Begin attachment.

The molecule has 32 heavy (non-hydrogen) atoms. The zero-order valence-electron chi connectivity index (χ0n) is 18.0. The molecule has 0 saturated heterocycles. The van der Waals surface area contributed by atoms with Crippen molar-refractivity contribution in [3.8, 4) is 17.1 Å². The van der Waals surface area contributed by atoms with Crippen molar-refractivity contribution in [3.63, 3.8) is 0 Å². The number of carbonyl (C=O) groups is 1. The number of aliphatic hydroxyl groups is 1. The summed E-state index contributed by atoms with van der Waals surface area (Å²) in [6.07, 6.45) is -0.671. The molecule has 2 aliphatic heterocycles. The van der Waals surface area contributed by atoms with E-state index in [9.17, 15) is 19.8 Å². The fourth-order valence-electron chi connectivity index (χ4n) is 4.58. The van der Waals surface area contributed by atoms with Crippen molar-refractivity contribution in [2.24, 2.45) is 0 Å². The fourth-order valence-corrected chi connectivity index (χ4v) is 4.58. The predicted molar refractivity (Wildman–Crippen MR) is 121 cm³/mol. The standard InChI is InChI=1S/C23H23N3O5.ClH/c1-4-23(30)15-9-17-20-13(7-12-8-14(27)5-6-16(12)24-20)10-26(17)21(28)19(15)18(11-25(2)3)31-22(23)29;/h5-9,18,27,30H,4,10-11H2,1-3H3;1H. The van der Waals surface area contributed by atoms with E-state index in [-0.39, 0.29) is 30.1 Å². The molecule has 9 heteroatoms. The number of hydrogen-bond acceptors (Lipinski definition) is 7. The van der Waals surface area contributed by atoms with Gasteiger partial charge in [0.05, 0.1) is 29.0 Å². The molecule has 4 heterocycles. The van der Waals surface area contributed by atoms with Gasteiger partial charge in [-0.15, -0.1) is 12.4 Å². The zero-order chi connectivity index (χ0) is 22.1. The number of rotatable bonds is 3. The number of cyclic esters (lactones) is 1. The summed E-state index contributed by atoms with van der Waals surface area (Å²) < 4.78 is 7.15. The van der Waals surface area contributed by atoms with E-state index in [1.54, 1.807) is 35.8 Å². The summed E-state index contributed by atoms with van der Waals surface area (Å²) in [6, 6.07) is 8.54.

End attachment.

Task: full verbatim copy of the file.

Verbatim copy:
The molecule has 32 heavy (non-hydrogen) atoms. The zero-order valence-electron chi connectivity index (χ0n) is 18.0. The molecule has 0 saturated heterocycles. The van der Waals surface area contributed by atoms with Crippen molar-refractivity contribution in [3.8, 4) is 17.1 Å². The van der Waals surface area contributed by atoms with Crippen molar-refractivity contribution in [3.63, 3.8) is 0 Å². The number of carbonyl (C=O) groups is 1. The number of aliphatic hydroxyl groups is 1. The summed E-state index contributed by atoms with van der Waals surface area (Å²) in [6.07, 6.45) is -0.671. The molecule has 2 aliphatic heterocycles. The van der Waals surface area contributed by atoms with E-state index in [9.17, 15) is 19.8 Å². The fourth-order valence-electron chi connectivity index (χ4n) is 4.58. The van der Waals surface area contributed by atoms with Crippen molar-refractivity contribution in [2.24, 2.45) is 0 Å². The fourth-order valence-corrected chi connectivity index (χ4v) is 4.58. The predicted molar refractivity (Wildman–Crippen MR) is 121 cm³/mol. The standard InChI is InChI=1S/C23H23N3O5.ClH/c1-4-23(30)15-9-17-20-13(7-12-8-14(27)5-6-16(12)24-20)10-26(17)21(28)19(15)18(11-25(2)3)31-22(23)29;/h5-9,18,27,30H,4,10-11H2,1-3H3;1H. The van der Waals surface area contributed by atoms with E-state index in [-0.39, 0.29) is 30.1 Å². The molecule has 9 heteroatoms. The number of hydrogen-bond acceptors (Lipinski definition) is 7. The van der Waals surface area contributed by atoms with Gasteiger partial charge in [0.05, 0.1) is 29.0 Å². The molecule has 4 heterocycles. The van der Waals surface area contributed by atoms with Gasteiger partial charge in [-0.15, -0.1) is 12.4 Å². The zero-order chi connectivity index (χ0) is 22.1. The number of rotatable bonds is 3. The number of cyclic esters (lactones) is 1. The summed E-state index contributed by atoms with van der Waals surface area (Å²) < 4.78 is 7.15. The van der Waals surface area contributed by atoms with E-state index in [1.54, 1.807) is 35.8 Å². The summed E-state index contributed by atoms with van der Waals surface area (Å²) in [6, 6.07) is 8.54.